Honorable Mention, 2009 American Sociological Association's Distinguished Book Award, from the Sociology of Religion section
Multiculturalism in the United States is commonly lauded as a positive social ideal celebrating the diversity of our nation. But, in reality, immigrants often feel pressured to create a singular formulation of their identity that does not reflect the diversity of cultures that exist in their homeland. Hindu Americans have faced this challenge over the last fifteen years, as the number of Indians that have immigrated to this country has more than doubled.
In A Place at the Multicultural Table, Prema A. Kurien shows how various Hindu American organizations--religious, cultural, and political--are attempting to answer the puzzling questions of identity outside their homeland. Drawing on the experiences of both immigrant and American-born Hindu Americans, Kurien demonstrates how religious ideas and practices are being imported, exported, and reshaped in the process. The result of this transnational movement is an American Hinduism--an organized, politicized, and standardized version of that which is found in India.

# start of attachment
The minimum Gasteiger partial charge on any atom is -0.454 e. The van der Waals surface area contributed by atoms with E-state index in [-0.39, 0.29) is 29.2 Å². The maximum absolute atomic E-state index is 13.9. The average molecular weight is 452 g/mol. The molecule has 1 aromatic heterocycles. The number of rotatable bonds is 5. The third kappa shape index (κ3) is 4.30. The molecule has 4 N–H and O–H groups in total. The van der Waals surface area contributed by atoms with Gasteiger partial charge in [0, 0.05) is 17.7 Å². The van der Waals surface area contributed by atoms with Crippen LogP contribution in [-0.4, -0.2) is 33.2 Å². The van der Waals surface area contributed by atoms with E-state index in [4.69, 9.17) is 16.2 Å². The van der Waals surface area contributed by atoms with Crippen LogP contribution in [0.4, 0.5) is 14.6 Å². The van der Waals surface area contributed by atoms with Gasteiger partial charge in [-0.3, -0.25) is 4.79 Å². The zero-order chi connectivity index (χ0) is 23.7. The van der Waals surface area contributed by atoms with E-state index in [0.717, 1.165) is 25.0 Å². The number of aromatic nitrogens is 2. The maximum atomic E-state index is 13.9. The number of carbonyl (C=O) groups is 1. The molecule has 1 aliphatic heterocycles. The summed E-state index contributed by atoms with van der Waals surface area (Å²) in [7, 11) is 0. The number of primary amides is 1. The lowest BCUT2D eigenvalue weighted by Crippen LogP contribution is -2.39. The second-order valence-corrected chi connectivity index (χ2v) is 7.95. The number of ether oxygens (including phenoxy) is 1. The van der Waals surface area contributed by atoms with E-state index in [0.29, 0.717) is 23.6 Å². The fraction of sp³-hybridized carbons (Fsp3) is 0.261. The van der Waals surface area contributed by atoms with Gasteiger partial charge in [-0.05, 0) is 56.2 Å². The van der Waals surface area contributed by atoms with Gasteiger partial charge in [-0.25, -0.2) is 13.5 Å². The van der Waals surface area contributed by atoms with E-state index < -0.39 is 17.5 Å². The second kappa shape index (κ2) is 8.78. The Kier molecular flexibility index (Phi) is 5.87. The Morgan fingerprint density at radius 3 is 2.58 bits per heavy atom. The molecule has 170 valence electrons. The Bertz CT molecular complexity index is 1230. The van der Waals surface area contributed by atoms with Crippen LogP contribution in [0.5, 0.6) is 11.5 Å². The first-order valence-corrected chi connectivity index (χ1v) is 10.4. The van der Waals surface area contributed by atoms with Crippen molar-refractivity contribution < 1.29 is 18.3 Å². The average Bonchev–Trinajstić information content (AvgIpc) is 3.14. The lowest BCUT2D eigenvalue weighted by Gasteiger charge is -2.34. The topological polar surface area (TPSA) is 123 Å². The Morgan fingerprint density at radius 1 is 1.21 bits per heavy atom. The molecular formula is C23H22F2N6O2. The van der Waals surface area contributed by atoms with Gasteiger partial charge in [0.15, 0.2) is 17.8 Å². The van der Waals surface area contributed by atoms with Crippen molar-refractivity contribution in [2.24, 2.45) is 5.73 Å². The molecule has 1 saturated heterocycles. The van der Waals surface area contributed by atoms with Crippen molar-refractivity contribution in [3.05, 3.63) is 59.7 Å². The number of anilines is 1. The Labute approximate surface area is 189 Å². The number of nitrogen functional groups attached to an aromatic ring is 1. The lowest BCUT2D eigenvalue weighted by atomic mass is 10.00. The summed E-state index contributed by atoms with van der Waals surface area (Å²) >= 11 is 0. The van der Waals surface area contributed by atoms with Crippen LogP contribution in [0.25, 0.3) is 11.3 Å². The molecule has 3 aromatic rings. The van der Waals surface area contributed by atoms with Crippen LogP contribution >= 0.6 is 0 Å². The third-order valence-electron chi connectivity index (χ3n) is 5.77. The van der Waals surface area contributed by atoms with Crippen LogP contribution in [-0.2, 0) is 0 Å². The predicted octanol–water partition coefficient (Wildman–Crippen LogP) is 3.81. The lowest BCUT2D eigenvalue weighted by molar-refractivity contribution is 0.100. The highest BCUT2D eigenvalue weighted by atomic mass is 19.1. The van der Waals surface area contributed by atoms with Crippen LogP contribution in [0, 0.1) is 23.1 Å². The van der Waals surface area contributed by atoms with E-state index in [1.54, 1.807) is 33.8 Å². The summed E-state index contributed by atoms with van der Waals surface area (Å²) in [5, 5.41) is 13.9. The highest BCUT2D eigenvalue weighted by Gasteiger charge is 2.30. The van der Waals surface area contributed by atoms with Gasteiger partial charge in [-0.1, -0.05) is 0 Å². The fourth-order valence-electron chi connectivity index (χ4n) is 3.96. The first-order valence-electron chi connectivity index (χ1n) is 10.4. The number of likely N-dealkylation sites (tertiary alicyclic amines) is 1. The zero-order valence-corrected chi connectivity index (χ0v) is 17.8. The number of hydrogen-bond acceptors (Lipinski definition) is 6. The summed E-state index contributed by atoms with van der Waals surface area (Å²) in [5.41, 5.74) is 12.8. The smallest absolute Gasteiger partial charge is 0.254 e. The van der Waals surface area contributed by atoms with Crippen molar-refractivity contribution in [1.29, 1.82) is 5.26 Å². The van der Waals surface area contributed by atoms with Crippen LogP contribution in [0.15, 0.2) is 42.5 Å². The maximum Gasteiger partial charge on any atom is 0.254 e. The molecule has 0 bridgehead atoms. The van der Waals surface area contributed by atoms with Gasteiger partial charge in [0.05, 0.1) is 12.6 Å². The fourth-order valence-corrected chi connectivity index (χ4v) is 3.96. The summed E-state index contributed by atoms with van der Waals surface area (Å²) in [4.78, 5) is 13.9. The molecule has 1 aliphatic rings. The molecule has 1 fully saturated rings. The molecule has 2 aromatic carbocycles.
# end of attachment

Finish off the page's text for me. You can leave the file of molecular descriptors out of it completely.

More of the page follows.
This first in-depth look at Hinduism in the United States and the Hindu Indian American community helps readers to understand the private devotions, practices, and beliefs of Hindu Indian Americans as well as their political mobilization and activism. It explains the differences between immigrant and American-born Hindu Americans, how both understand their religion and their identity, and it emphasizes the importance of the social and cultural context of the United States in influencing the development of an American Hinduism.
"This book is an impressive work of scholarship in its breadth and depth of information on the Hindu American experience."
—Nazli Kibria, author of Becoming Asian American
Author / Editor Bio
Prema Kurien is an associate professor of sociology at Syracuse University. She is the author of Kaleidoscopic Ethnicity: International Migration and the Reconstruction of Community Identities in India, which was co-winner of the American Sociological Association's 2003 Asia/Asian America book award.